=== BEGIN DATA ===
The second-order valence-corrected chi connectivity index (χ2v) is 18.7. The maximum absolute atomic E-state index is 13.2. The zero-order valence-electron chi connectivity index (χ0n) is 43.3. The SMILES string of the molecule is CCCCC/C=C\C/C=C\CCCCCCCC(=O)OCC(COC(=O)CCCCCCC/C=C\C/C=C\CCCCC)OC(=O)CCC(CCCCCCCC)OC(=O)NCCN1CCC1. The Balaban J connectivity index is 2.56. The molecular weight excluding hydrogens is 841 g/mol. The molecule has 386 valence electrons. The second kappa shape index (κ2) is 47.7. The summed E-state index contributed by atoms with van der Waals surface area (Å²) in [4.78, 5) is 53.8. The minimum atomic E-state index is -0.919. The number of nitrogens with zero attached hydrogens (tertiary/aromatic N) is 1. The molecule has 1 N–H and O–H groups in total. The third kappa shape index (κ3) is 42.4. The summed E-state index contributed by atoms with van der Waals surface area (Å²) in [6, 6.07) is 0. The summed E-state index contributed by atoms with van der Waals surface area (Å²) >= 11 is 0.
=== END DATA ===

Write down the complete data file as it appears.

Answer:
The second-order valence-corrected chi connectivity index (χ2v) is 18.7. The maximum absolute atomic E-state index is 13.2. The zero-order valence-electron chi connectivity index (χ0n) is 43.3. The SMILES string of the molecule is CCCCC/C=C\C/C=C\CCCCCCCC(=O)OCC(COC(=O)CCCCCCC/C=C\C/C=C\CCCCC)OC(=O)CCC(CCCCCCCC)OC(=O)NCCN1CCC1. The Balaban J connectivity index is 2.56. The molecular weight excluding hydrogens is 841 g/mol. The molecule has 386 valence electrons. The second kappa shape index (κ2) is 47.7. The summed E-state index contributed by atoms with van der Waals surface area (Å²) in [4.78, 5) is 53.8. The minimum atomic E-state index is -0.919. The number of nitrogens with zero attached hydrogens (tertiary/aromatic N) is 1. The molecule has 1 N–H and O–H groups in total. The third kappa shape index (κ3) is 42.4. The summed E-state index contributed by atoms with van der Waals surface area (Å²) in [6, 6.07) is 0. The summed E-state index contributed by atoms with van der Waals surface area (Å²) >= 11 is 0.